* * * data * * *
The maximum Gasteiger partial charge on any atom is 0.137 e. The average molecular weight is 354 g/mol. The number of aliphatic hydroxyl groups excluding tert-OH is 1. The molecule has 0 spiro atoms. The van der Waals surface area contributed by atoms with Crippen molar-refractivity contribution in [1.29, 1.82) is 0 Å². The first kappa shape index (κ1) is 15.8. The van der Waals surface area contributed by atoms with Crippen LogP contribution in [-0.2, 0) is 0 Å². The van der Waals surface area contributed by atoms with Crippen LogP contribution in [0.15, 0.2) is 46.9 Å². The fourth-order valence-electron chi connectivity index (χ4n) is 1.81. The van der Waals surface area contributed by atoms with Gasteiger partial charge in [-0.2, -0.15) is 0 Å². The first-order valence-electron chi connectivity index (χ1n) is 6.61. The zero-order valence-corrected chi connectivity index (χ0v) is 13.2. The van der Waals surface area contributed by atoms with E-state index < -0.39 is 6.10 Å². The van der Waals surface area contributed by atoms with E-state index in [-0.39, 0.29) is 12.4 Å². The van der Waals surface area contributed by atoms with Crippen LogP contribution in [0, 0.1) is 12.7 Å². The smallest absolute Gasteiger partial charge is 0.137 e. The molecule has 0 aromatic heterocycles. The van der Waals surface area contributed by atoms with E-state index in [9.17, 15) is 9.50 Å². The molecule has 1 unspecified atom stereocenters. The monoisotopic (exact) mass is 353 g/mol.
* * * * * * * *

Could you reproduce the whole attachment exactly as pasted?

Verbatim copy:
The maximum Gasteiger partial charge on any atom is 0.137 e. The average molecular weight is 354 g/mol. The number of aliphatic hydroxyl groups excluding tert-OH is 1. The molecule has 0 spiro atoms. The van der Waals surface area contributed by atoms with Crippen molar-refractivity contribution in [1.29, 1.82) is 0 Å². The first kappa shape index (κ1) is 15.8. The van der Waals surface area contributed by atoms with Crippen LogP contribution in [-0.2, 0) is 0 Å². The van der Waals surface area contributed by atoms with Crippen LogP contribution in [0.15, 0.2) is 46.9 Å². The fourth-order valence-electron chi connectivity index (χ4n) is 1.81. The van der Waals surface area contributed by atoms with Gasteiger partial charge in [-0.2, -0.15) is 0 Å². The first-order valence-electron chi connectivity index (χ1n) is 6.61. The zero-order valence-corrected chi connectivity index (χ0v) is 13.2. The van der Waals surface area contributed by atoms with E-state index < -0.39 is 6.10 Å². The van der Waals surface area contributed by atoms with E-state index in [-0.39, 0.29) is 12.4 Å². The van der Waals surface area contributed by atoms with Crippen LogP contribution in [0, 0.1) is 12.7 Å². The smallest absolute Gasteiger partial charge is 0.137 e. The molecule has 0 aromatic heterocycles. The van der Waals surface area contributed by atoms with E-state index in [9.17, 15) is 9.50 Å². The molecule has 1 unspecified atom stereocenters. The monoisotopic (exact) mass is 353 g/mol.